How Sexual Violence Can Make Student Debt Harder to Pay Off

In this op-ed, Omny Miranda Martone, founder and CEO of the Sexual Violence Prevention Association, shares stories about sexual assault survivors’ experiences with student debt.

Content Warning: Discussion of sexual violence including rape, sexual assault, and sexual harassment.

Alex’s* life completely changed after she was raped. She was attending university at the time and her assailant was in one of her classes. After the attack, she said she dropped it to avoid him. She developed PTSD and eventually had to withdraw from her remaining courses in order to process her trauma. This meant she had to repeat the entire semester. 

“When I came back, I had to retake all the classes I dropped. My school didn’t repay me for that semester. This increased my loans by over $25,000,” she shared in a survey by my organization, the Sexual Violence Prevention Association. The pause on student loans has empowered her to afford rent, food, therapy, and a small bit of savings. Unfortunately, the freeze is scheduled to end on August 31. “I’m not sure what I’m going to do once the freeze ends. I’m on an income-based repayment plan, but even with that I will be unable to afford my basic necessities.”

On September 1, the freeze on federal student loans will end for roughly 43 million people, but many feel the need for more action. According to a poll by Morning Consult and Politico, 62% of voters believe some student debt should be canceled and 19% believe all student debt should be canceled. Last week, during the Debt Collective Day of Action, thousands of people across the country advocated for student debt to be wiped out.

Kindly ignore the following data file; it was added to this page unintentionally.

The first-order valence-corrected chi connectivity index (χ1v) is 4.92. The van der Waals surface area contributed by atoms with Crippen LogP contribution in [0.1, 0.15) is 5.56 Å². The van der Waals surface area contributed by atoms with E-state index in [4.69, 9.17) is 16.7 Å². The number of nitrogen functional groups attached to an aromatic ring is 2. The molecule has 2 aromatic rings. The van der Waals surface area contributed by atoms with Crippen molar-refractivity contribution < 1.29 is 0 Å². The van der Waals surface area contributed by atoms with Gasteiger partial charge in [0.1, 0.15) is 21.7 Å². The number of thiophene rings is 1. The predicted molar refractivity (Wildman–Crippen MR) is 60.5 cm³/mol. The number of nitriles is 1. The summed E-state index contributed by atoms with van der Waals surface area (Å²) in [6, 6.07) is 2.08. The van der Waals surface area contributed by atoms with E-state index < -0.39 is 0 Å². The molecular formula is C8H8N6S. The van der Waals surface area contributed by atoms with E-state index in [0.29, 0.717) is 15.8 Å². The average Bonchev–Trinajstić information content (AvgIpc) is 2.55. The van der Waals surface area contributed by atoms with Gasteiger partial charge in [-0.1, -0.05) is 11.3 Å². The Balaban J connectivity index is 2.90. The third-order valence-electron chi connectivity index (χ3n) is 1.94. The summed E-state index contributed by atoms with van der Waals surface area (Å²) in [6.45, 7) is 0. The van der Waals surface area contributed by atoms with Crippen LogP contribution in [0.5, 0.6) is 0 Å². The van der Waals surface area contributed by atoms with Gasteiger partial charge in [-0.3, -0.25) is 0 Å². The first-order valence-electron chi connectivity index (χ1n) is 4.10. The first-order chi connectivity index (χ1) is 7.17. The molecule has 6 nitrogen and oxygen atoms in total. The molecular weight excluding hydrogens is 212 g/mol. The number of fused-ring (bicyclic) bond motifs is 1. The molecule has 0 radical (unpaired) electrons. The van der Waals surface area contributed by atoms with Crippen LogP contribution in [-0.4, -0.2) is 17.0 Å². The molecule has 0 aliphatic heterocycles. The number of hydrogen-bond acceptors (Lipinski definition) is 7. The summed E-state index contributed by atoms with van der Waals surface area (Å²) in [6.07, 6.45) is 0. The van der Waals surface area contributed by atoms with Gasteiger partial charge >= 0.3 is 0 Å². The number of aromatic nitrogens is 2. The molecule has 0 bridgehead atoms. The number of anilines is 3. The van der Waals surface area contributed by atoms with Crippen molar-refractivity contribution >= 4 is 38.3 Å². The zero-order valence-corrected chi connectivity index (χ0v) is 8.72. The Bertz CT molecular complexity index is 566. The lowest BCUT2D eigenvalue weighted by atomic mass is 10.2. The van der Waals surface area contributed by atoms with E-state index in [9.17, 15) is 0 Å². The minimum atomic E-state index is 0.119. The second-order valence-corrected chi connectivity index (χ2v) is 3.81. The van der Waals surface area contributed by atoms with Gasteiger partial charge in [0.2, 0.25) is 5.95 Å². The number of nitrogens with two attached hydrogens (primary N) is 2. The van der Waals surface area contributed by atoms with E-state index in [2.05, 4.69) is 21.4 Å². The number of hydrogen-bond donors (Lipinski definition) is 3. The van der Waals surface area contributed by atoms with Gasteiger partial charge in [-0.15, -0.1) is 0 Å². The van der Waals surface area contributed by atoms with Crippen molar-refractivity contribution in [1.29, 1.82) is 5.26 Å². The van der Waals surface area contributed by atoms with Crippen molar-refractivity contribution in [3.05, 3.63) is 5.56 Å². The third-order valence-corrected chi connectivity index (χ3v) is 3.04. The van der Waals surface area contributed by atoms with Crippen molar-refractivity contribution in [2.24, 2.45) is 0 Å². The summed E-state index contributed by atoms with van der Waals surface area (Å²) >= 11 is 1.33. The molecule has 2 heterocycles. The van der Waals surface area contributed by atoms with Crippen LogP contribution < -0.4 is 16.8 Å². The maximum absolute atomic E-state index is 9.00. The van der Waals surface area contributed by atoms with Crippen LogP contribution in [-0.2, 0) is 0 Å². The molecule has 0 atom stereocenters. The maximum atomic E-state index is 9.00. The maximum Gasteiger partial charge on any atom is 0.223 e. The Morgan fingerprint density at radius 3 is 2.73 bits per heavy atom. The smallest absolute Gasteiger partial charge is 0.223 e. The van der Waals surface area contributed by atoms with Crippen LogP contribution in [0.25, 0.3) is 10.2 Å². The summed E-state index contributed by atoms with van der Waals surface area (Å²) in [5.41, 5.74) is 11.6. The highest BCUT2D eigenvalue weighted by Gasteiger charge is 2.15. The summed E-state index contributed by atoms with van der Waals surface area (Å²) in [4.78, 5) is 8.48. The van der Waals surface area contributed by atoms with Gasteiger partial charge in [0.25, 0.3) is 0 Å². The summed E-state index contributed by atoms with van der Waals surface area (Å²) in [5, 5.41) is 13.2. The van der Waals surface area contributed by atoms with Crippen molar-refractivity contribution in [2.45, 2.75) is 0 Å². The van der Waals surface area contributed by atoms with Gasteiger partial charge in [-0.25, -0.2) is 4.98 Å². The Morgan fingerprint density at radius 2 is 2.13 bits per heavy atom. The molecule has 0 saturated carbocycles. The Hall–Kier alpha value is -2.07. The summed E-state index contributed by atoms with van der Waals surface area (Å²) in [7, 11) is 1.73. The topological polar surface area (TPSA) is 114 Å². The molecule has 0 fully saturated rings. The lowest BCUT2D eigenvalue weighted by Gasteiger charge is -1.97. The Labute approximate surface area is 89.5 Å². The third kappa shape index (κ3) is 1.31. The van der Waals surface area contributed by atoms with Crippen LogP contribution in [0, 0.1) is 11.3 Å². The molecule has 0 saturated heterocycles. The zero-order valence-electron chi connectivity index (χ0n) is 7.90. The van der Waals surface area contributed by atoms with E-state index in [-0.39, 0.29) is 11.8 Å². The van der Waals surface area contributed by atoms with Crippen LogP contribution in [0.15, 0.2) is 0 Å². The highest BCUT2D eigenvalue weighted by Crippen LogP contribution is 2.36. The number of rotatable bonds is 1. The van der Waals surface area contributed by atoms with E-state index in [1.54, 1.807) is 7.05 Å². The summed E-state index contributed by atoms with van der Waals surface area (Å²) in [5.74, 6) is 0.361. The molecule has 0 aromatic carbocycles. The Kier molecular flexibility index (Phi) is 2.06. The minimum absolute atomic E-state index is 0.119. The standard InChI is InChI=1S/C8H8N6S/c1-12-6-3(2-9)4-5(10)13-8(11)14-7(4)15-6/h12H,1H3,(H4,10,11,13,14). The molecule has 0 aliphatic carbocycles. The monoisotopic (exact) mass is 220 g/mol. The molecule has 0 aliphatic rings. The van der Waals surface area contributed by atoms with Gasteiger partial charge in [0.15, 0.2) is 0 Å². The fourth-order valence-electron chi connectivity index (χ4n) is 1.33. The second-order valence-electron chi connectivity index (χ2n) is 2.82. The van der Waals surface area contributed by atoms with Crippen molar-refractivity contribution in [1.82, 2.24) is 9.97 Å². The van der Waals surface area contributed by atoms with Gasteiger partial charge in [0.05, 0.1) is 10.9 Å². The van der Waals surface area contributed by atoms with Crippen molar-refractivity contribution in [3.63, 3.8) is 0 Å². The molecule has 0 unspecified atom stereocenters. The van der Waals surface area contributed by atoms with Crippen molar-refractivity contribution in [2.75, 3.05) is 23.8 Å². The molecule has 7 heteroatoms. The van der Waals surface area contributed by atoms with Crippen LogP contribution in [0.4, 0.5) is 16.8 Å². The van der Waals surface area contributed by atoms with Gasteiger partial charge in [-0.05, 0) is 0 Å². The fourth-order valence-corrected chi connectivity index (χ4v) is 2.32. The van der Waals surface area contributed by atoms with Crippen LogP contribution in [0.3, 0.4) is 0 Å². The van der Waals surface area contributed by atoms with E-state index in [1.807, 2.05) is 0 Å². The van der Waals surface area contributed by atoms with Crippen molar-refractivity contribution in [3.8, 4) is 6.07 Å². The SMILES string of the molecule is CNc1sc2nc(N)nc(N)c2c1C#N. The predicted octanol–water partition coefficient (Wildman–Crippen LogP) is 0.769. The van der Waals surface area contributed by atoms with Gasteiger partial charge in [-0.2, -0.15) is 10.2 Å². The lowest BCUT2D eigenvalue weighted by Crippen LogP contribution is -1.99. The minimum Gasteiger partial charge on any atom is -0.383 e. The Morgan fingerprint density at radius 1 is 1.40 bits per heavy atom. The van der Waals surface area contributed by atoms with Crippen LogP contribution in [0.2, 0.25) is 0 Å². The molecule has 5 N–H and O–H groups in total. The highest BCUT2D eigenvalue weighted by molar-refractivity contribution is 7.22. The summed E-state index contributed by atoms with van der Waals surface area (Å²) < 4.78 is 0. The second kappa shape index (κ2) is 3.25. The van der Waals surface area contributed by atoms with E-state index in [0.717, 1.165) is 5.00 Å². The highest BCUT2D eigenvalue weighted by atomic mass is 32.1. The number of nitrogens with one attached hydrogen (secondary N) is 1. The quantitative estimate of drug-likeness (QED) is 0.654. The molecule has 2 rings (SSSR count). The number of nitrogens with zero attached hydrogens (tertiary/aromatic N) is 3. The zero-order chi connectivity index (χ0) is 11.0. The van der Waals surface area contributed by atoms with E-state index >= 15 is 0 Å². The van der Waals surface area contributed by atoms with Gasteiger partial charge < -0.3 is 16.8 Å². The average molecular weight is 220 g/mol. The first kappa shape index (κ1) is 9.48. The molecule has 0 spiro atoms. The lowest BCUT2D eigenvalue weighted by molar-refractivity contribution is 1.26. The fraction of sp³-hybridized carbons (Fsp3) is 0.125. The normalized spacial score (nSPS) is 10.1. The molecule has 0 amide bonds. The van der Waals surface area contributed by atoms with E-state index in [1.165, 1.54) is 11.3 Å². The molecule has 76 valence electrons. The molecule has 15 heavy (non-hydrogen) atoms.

Of people who hold student debt, resuming loan payments will impact some more than others. Restarting student loans will hurt Black women the most. A 2021 report by the American Association of University Women found that women hold two-thirds of the $1.6 trillion student loan debt. The same report found that, on average, Black women have 22% more student debt than white women, and the highest debt of any demographic.

Campus sexual violence is also concentrated among women, particularly Black women. More than 90% of victims of rape and sexual assault are women, and Black women are more likely to experience sexual violence than white women. Among undergraduate students, 33% of women experience rape, sexual assault, sexual harassment, or another form of sexual violence.

Unfortunately, Alex is not alone in her struggle with debt after assault. As a result of campus sexual violence, many students face increased student loans and/or more difficulty paying off their loans. Alex’s story is one of many that was documented by the Sexual Violence Prevention Association in a recent survey on the inextricable link between campus sexual violence and student loan debt.

Through our survey, we found that many survivors of campus sexual violence have to retake courses after withdrawing from classes to recover, taking medical leave, or falling behind and failing as a result of trauma. Additionally, survivors can lose their scholarships because they change programs or leave extracurriculars, like sports, in order to avoid their attacker or to take time processing their trauma. Others lose their scholarship because it takes them longer to graduate or they have to retake courses.

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